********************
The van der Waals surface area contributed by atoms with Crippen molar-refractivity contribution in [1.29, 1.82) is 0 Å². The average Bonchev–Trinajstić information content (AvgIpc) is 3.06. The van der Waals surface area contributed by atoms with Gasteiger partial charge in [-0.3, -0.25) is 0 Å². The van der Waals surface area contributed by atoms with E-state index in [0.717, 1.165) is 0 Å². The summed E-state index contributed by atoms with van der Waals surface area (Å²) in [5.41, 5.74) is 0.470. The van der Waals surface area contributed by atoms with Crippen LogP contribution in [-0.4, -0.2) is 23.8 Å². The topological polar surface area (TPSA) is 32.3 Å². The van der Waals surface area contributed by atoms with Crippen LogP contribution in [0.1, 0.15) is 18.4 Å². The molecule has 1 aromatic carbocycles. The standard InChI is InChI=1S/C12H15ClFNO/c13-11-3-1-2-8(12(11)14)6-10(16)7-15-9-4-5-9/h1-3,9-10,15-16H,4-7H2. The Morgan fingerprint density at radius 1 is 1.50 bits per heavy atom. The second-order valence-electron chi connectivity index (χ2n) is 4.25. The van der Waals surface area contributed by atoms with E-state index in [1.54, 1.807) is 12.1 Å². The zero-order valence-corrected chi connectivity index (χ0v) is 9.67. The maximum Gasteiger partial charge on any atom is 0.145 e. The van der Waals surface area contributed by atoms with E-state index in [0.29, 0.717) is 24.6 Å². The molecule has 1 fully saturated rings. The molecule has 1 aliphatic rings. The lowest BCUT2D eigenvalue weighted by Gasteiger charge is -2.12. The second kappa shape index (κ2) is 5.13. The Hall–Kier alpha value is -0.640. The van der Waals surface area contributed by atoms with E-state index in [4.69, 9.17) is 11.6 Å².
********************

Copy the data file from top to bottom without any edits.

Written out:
The van der Waals surface area contributed by atoms with Crippen molar-refractivity contribution in [1.29, 1.82) is 0 Å². The average Bonchev–Trinajstić information content (AvgIpc) is 3.06. The van der Waals surface area contributed by atoms with Gasteiger partial charge in [-0.3, -0.25) is 0 Å². The van der Waals surface area contributed by atoms with E-state index in [0.717, 1.165) is 0 Å². The summed E-state index contributed by atoms with van der Waals surface area (Å²) in [5.41, 5.74) is 0.470. The van der Waals surface area contributed by atoms with Crippen LogP contribution in [-0.4, -0.2) is 23.8 Å². The topological polar surface area (TPSA) is 32.3 Å². The van der Waals surface area contributed by atoms with Crippen LogP contribution in [0.1, 0.15) is 18.4 Å². The molecule has 1 aromatic carbocycles. The standard InChI is InChI=1S/C12H15ClFNO/c13-11-3-1-2-8(12(11)14)6-10(16)7-15-9-4-5-9/h1-3,9-10,15-16H,4-7H2. The Morgan fingerprint density at radius 1 is 1.50 bits per heavy atom. The second-order valence-electron chi connectivity index (χ2n) is 4.25. The van der Waals surface area contributed by atoms with E-state index in [1.54, 1.807) is 12.1 Å². The zero-order valence-corrected chi connectivity index (χ0v) is 9.67. The maximum Gasteiger partial charge on any atom is 0.145 e. The van der Waals surface area contributed by atoms with E-state index in [0.29, 0.717) is 24.6 Å². The molecule has 1 fully saturated rings. The molecule has 1 aliphatic rings. The lowest BCUT2D eigenvalue weighted by Gasteiger charge is -2.12. The second kappa shape index (κ2) is 5.13. The Hall–Kier alpha value is -0.640. The van der Waals surface area contributed by atoms with E-state index in [4.69, 9.17) is 11.6 Å².